Author Topic: Dual Clutch Automatics - Car Article, maybe related to MCs as well?  (Read 358 times)

Offline PAULRIDES

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Lot of discussion on NIRO FORUM about operation (surging, quick acceleration at take offs from stop or slow speeds like when slowing moving into your garage). I notice it and just Live With It (not a big issue as long as the reason is know and hopefully no major breakdowns ahead).

BTW, Own a NIRO since FEB )2017 EX Model with one TECH Upgrade) and like it. FUELLY avearge on mine is  right at 52 MPG (mostly local driving - county roads 35MPH to 55MPH and a little in town like Sevierville, Seymour, Knoxville type in town).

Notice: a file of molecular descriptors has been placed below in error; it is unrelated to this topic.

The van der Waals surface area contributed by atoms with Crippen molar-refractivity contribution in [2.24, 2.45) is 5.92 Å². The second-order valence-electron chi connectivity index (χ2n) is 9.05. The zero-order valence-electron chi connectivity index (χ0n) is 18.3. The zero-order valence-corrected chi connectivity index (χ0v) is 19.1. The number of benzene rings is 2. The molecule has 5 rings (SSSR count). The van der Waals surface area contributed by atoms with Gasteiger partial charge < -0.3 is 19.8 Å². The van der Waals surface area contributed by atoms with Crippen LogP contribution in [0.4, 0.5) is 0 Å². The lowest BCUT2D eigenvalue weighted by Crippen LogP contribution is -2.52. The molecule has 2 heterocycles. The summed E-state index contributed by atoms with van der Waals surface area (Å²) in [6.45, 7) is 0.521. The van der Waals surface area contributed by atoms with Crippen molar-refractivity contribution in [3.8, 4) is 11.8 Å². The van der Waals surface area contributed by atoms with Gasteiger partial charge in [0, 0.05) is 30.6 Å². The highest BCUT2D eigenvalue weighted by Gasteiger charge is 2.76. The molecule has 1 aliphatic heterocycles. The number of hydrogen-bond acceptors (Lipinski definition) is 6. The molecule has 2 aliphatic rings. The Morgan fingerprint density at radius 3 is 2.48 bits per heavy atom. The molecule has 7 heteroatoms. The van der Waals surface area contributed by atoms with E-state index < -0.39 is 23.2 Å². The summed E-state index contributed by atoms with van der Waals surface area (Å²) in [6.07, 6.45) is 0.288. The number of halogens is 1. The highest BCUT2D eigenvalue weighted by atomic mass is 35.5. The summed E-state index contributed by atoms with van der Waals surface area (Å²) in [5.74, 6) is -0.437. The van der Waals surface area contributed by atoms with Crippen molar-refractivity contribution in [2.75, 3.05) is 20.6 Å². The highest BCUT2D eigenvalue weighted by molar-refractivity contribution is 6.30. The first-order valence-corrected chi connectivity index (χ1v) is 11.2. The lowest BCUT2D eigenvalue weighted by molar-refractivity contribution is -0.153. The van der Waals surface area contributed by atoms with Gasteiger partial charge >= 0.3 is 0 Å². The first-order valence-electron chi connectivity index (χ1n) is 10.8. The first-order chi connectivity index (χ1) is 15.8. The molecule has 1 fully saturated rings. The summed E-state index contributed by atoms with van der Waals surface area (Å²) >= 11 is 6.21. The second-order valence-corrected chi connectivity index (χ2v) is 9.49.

http://www.autonews.com/article/20151207/OEM06/312079988/once-promising-dual-clutch-transmissions-lose-favor-in-u.s
 
My understanding from the above article (anybody know more -- let me know).  One reason DCT is more efficient and better is there is not a Torque Converter like with normal automatics (so it is more like a manual transmission with a clutch). Torque Converters smooth the operation on a conventional transmission and also use up some energy (not 100% energy transfer thru them). So, Dual Clutch (two gear boxes, one for even and one for odd number gears), does not have a Torque Converter (except I think article said Honda added one) coupled by two clutches makes shifting quicker as the next gear to be used is all ready connected and it's a matter of the clutch connection.
 
AT LEAST THAT is the way I understand it.
 
SO ADVANTAGES are --- Quicker shifting and better MPG cause don't have the Torque Converter. 
 
The article discusses some reliability problems (more with some MFG that with others), and the resulting drop in popularity of the DC Transmission. 
Ride Country Roads - a lot. :-)